Then there was a man I met in a library as I sat a chessboard waiting for anyone that would play. He asked if I was waiting on anyone, and I said no and asked him if he played.  He only answered, "Some."  He beat me all four games.  I held my own until the endgames.  He was much better in the endgames.  His some proved to be devastrating to me. 

  • 3 years ago · Quote · #9

    heinzie

    Crosspinner wrote:
    heinzie wrote:

    There's a difference between being a beginner and simply being quite bad at chess. There's also a difference between the average chess player and someone who calls his playing strength "average"


    I agree with what you wrote, but that does not answer my question. Yes, one may not be a beginner, but a very weak player, but somewhere there must be a point where he/she is not considered a beginner.  Such as, learning to drive.  We usually think once a person graduates from a driving permit by passing the final driving test and receiving a driver's license he is considered a driver. Not a stockcar race driver, but a driver no less.  


    Yes, this idea of a driver's license vs. a chess "license" has been keeping me awake as well. I don't know yet how to compare the two.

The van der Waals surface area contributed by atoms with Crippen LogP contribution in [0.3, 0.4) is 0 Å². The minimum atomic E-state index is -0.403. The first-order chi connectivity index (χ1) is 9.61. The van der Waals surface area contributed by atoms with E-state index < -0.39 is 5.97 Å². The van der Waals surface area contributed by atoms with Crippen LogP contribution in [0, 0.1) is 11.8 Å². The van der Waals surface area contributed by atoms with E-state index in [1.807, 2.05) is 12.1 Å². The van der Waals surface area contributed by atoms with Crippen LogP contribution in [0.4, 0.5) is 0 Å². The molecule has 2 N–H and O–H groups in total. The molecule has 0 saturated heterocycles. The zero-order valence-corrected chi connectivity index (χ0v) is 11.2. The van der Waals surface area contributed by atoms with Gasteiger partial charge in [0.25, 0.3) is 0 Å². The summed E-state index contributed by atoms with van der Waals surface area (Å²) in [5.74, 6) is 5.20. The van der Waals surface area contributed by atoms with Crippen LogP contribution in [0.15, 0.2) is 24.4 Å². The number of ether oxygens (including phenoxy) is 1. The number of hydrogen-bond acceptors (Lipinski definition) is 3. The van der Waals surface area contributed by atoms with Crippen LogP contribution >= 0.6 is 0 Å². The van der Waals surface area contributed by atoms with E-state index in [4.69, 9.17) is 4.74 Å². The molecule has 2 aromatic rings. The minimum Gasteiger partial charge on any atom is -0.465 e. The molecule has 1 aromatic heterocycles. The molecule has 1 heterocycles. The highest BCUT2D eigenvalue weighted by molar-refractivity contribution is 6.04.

• 3 years ago · Quote · #10

    DA_Jones

    I'd say your a beginner until you win at least three times against an opponent of 1800 or better by executinging and caring out a plan and not by luck.

    Which I haven't managed to do even once yet.

  • 3 years ago · Quote · #11

    Crosspinner

    DA_Jones wrote:

    I'd say your a beginner until you win at least three times against an opponent of 1800 or better by executinging and caring out a plan and not by luck.

    Which I haven't managed to do even once yet.


    Wow, that is very stringent. Isn't that sort of saying one isn't a driver until he/she has driven through New York City during the rush-hour?  If that be the case, many chess players are hopelessly beginners.

    I know, I asked for your opinion, and that is your opinion. I guess I passed, because I once beat a 2000 by very determined planning and execution. I could beat him about 1 out of nine times.  I have no rating. 

  • 3 years ago · Quote · #12

    heinzie

    If drivers are undecided like chess players, they'd cause an accident at every second junction

  • 3 years ago · Quote · #13

    Crosspinner

    heinzie wrote:

    If drivers are undecided like chess players, they'd cause an accident at every second junction


    Traffic blunders! 

  • 3 years ago · Quote · #14

    Steinar

    I'd say you're a beginner until you know some basic principles of each phase of the game, and you're familiar with and utilize in play common tactical motives.